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Learn more about the creation of the Tobacco Settlement Endowment Trust by viewing "Oklahoma TSET: Keeping the Promise for Health." The documentary film tells the story of how TSET was created, born from the vision of state leaders and voters who were willing to invest in a long-term solution to improving Oklahoma's health status.
Oklahoma became the fourteenth state to file suit against the tobacco industry to recover tax dollars lost treating smoking-caused illnesses. Within two years 46 state attorneys general had joined together to negotiate a settlement with the four largest tobacco companies in the United States. Oklahoma's Attorney General, Drew Edmondson, was one of eight attorneys general to serve on the negotiating team.
The 46 states negotiated a Master Settlement Agreement ("MSA") with the tobacco industry. Four states — Florida, Minnesota, Texas, and Mississippi — had previously settled their tobacco cases separately. As a result of the MSA, the tobacco industry is projected to pay Oklahoma approximately $2 billion over the first 25 years of the settlement.
Oklahoma's Constitution was amended by a vote of the people, to place a portion of each year's tobacco settlement payments into an endowment trust fund, to create a five-member Board of Investors to oversee the investment of the trust funds, and to create a seven-member Board of Directors to direct the earnings from the trust to fund programs in the following five areas:
1. Clinical and basic research and treatment efforts in Oklahoma for the purpose of enhancing efforts to prevent and combat cancer and other tobacco-related diseases,
2.Cost-effective tobacco prevention and cessation programs,
3.Programs designed to maintain or improve the health of Oklahomans or to enhance the provision of health care services to Oklahomans, with particular emphasis on such programs for children,
4. Programs and services for the benefit of the children of Oklahoma, with particular emphasis on common and higher education, before- and after-school programs, substance abuse prevention and treatment programs and services designed to improve the health and quality of life of children,
5. Programs designed to enhance the health and well-being of senior adults.
The first meeting of the Board of Directors was held, and a contract was established with the Oklahoma City Community Foundation for planning assistance. During the fall of 2001, the Board of Directors studied the activities of other states, heard program funding suggestions from a large number of public and private organizations in Oklahoma, and created a strategic plan that prioritized tobacco use prevention and cessation programs as the initial target for funding.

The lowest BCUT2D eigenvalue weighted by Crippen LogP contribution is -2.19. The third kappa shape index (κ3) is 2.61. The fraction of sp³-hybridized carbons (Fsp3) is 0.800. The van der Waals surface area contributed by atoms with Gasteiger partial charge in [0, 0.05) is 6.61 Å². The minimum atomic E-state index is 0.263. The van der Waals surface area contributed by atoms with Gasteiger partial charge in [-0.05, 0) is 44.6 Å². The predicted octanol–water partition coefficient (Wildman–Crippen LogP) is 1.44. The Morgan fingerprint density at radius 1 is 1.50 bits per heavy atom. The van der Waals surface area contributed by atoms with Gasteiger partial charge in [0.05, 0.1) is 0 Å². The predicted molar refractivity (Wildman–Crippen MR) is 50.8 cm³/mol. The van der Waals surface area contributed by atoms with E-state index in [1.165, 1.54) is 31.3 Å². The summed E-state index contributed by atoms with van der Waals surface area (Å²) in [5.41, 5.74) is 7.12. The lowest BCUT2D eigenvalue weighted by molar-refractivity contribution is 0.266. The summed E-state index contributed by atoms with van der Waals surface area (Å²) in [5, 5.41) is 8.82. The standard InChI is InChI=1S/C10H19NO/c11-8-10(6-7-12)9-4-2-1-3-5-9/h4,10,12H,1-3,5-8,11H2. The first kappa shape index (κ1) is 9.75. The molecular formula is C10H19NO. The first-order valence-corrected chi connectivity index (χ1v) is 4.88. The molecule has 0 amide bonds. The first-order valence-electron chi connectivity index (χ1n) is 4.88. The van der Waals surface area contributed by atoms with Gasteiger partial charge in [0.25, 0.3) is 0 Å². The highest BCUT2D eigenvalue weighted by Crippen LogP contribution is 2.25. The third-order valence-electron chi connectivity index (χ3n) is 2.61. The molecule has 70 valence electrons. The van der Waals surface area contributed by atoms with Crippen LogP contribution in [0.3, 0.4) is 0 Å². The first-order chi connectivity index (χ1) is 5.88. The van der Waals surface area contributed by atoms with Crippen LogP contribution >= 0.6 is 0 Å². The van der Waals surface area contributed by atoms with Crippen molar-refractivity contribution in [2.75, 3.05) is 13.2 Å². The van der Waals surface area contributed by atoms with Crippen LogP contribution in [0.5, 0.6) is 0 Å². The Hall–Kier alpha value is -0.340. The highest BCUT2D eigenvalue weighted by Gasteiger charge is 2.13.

An Executive Director was hired and a state office was established.
The Board of Directors and Board of Investors held their first annual joint meeting to exchange information to aid in both program and investment planning. The Oklahoma Tobacco Helpline was launched, and the Board of Directors engaged in an operational planning process to develop a five-year plan. As a result, the board voted to dedicate all of the available earnings in the early years of the endowment to effective tobacco control programs.
The Communities of Excellence in Tobacco Control program was launched.
The Addressing Tobacco in Specific Populations program was launched.
Oklahoma State and Education Employees Group Insurance Board (OSEEGIB) began offering insurance coverage for smoking cessation prescription products for all HealthChoice members.
Communities of Excellence in Tobacco Control 5-year grant program expanded with awards to seven new grantees.
Tobacco Cessations Systems grants awarded to work with insurance, hospitals, and mental health and substance abuse services.
A plan to expand program funding to improve nutrition and fitness development.Oklahoma Center for Adult Stem Cell Research (OCASCR) created and funded at $5.5 million over five and one-half years.
Governor Mary Fallin helps launch the Shape Your Future media campaign encouraging Oklahomans to eat better, move more and be tobacco free.
Board of Directors awards a 5-year, $30 million grant to the Stephenson Cancer Center, launching the TSET Phase I Clinical Trials research program.
Smoking in Oklahoma reaches an historic low. Oklahoma's adult smoking rate drops from 26.1 percent to 23.3 percent, according to data collected in 2012 and released in 2013.
The percent of "never smokers" increased from 49.2 percent in 2011 to 52.4 percent in 2012. There were 75,000 fewer adult smokers in 2012 than in 2011.